From SAPs experience, the mixture of a business strategy without consensus and still maturing technology expectations often results in project driven exercise.
CX Begins with CRM
SAP positions CX software differently than Oracle. For Oracle, achieving CX objectives is aided with an autonomous application software suite which integrates with and extends CRM, but is nonetheless a separate and distinct collection of best of breed software products which individually (or sometimes in small suites) position themselves at the point of customer interaction. These purpose built tools effectively extract data from CRM and other enterprise software and apply that data at the point where company and customer connect in order to consistently deliver a CX that meets or exceeds customer expectations.
As opposed to Oracle's autonomous CX software suite, SAP looks at CX as integral to the Business Suite and facilitated with tools such as business intelligence and mobility. From a CRM perspective, SAP noted at the prior SAP Influencer Summit that the company intends to reposition the focus of its CRM proposition from 'relationship' to 'experience'.
SAP executives suggest that CRM software is a key customer facing component, but far from the only component needed to satisfy customers. The company views the challenge and opportunity more holistically. Also needed are applications which support end to end process integration, not just data integration, in order to enable business processes with information visibility for customer services delivery.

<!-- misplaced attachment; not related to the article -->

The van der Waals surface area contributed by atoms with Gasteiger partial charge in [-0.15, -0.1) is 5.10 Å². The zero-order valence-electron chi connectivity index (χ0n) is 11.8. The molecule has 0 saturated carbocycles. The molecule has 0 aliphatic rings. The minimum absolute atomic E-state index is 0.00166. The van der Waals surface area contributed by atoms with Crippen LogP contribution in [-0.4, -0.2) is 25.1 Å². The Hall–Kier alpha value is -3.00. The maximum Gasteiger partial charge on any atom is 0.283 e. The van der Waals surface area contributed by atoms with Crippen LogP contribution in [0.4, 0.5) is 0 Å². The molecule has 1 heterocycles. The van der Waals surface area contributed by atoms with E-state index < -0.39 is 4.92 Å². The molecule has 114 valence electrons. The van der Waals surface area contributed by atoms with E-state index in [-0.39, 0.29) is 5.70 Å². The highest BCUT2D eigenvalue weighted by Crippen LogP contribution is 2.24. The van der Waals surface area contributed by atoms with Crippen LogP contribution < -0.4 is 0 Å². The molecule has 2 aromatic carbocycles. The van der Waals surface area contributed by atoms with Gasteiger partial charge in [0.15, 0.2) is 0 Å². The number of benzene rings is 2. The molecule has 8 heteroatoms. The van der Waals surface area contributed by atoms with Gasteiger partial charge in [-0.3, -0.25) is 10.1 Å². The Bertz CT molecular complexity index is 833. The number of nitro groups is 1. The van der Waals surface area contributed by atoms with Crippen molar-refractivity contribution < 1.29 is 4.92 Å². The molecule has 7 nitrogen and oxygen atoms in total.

SAP & Customer Experience Technology
Not surprisingly, SAP's view of CX parallels its software suite and in many ways dovetails traditional ERP messaging by suggesting that achieving CX is best accomplished with accessible customer information, end to end process automation, fully-integrated enterprise-wide business systems, business intelligence (BI) and mobility more so than any particular new personalization, collaboration or customer-centricity tools.
SAP makes the argument that to achieve the oft quoted 360 degree customer view and leverage that knowledge to best serve customers, customer facing staff must have access to all customer information be it in the CRM system (sales activities, opportunities, incidents), the accounting system (available credit, credit terms, outstanding invoices, aged receivables), the warehouse system (available inventory quantities, inventory locations, Return Merchandise Authorizations), the manufacturing system (product lead times, scheduling delays, available to promise quantities), the supply chain management system (shipping information, expected date of arrival, landed goods costs) or any other system possessing information that needs to be relayed to customers.